Anyway, I'm finally at a point where I'm needing to get rid of things, so that's how I've come to finally deal with this. This website has been a wonderful font of information about things like this. My grandfather had a lot of small old pocket knives, nothing else like this though. I've slowly been going through them and selling some here and there, but simply haven't known what to do with this. So many places like Ebay wont allow (or doesn't want) to have Nazi related stuff on their sites or in their shops so I've felt kind of stuck with it.
I'm going to post more pics now as requested. I appreciate everyone's input, thank you SO much!
Last edited by Lilrabbitfoofoo; 04-27-2014 at 02:29 AM.
I don't know how in the world you guys get such great pictures of your knives. I took over 40 pictures & deleted all but these. Hope these help. There are the initials "EZ" carved into the back.
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Sincerely, thank you Matty and Wagriff and everyone else who's tried to help. I realize its not in the greatest shape, but surely its worth more than throwing it out? For me, I'd rather see someone that appreciates it get it, than for it to sit in a box where its been for 75+ years. Anyway, I do want you all to know I appreciate your input and suggestions!
If it's of any help, we Do have a "Classifieds" section here on the Forum where people can sell items. I don't know what kind of price you would be wanting for this dagger, but I would suggest keeping it lower, if you are looking for a quicker sale.
"Much that once was, is lost. For none now live who remember it."
Are you in the US? I would be interested in buying it from you for a fair price (depending on what a fair price is)....I'm no expert on what these are worth, especially in rough shape like it is, but there are a lot of experts here I would trust to put a value on.
For the weathered condition that this dagger is in...it is all still early period except for the Hanger as Mattty pointed out but possibly being Mid to late period. The Roman Numeral III on the lower guard..is a distribution point for SS daggers which this numeral designates Berlin..and matches your grandfathers story....How he acquired the dagger..in 1936..it is true..would be a grave danger for him and his family. I would lean more after the war.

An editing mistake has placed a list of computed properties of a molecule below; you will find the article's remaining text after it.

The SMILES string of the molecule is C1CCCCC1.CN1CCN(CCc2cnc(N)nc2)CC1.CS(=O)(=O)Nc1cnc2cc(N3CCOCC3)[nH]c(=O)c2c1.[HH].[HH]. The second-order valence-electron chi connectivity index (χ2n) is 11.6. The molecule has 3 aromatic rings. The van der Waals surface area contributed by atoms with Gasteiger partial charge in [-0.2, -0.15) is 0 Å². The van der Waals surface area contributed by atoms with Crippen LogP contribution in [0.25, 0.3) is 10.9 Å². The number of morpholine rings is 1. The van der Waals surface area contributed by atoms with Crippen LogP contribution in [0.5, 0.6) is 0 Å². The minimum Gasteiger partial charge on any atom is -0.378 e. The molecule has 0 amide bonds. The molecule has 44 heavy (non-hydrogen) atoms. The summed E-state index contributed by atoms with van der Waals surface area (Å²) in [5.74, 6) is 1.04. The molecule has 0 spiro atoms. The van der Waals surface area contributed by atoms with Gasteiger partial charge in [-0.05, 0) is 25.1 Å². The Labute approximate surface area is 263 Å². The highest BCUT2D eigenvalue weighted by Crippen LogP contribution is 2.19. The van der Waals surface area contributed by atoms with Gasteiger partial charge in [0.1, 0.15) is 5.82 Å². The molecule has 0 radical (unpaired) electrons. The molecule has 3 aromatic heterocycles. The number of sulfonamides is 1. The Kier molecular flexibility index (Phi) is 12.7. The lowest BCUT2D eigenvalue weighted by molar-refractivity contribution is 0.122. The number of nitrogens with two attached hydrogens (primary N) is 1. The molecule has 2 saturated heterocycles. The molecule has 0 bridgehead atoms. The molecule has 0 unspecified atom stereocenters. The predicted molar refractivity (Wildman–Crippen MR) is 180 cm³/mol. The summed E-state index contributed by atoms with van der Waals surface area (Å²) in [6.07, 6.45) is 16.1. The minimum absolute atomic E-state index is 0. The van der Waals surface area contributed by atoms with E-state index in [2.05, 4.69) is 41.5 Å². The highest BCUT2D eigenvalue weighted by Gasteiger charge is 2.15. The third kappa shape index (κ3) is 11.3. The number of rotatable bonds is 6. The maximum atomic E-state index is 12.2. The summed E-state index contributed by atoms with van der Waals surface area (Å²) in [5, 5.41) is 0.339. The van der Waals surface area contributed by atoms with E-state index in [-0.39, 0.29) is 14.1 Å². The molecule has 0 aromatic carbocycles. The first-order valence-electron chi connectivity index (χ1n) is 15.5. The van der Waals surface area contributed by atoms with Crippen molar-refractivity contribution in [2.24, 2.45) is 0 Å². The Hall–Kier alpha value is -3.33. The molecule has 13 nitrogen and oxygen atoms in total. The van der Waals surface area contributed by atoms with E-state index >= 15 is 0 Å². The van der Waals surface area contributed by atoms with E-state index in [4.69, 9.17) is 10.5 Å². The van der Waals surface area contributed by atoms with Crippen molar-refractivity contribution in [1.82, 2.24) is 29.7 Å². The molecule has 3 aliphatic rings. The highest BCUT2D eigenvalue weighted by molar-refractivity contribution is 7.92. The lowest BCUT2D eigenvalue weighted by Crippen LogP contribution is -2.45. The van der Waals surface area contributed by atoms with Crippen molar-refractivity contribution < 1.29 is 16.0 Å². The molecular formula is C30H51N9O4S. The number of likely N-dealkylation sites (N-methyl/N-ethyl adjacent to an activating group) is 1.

The grip is typical Robert Klaas having the high necked variety grip eagle..and the stubby SS runes button,..also is a Klaas trait. In the conditon it is in..it is still collectable....as there seems to be a history following it.
early SS daggers such as your example...has a great story to tell..of the early period..and time of struggle...which helped usher Hitler into power...most Political dagger collectors..prefer the early type craftmanship..of these type daggers.
Plating loss is highly noticeable..on the later period daggers. Your Dagger fittings are made with a Nickel silver content...which = " They dont rust" and there is no worries of silver plating loss. You already have buyer..who posted above..and is interested in it. I would encourage the both of you..to discuss any transactions privately. The thread is for discussion of the dagger..and not the sale there of.
Thankyou for posting it..it has proved to be very interesting..and thankyou for the extra photos. Regards Larry
It is not the size of a Collection in History that matters......Its the size of your Passion for it!!
- Larry C
One never knows what tree roots push to the surface of what laid buried before the tree was planted - Larry C
“The farther back you can look, the farther forward you are likely to see.” - Winston Churchill
rabbitfoofoo would you be able to carefully unbuckle the hanger, spread the belt open and take a picture of the inside of the spine?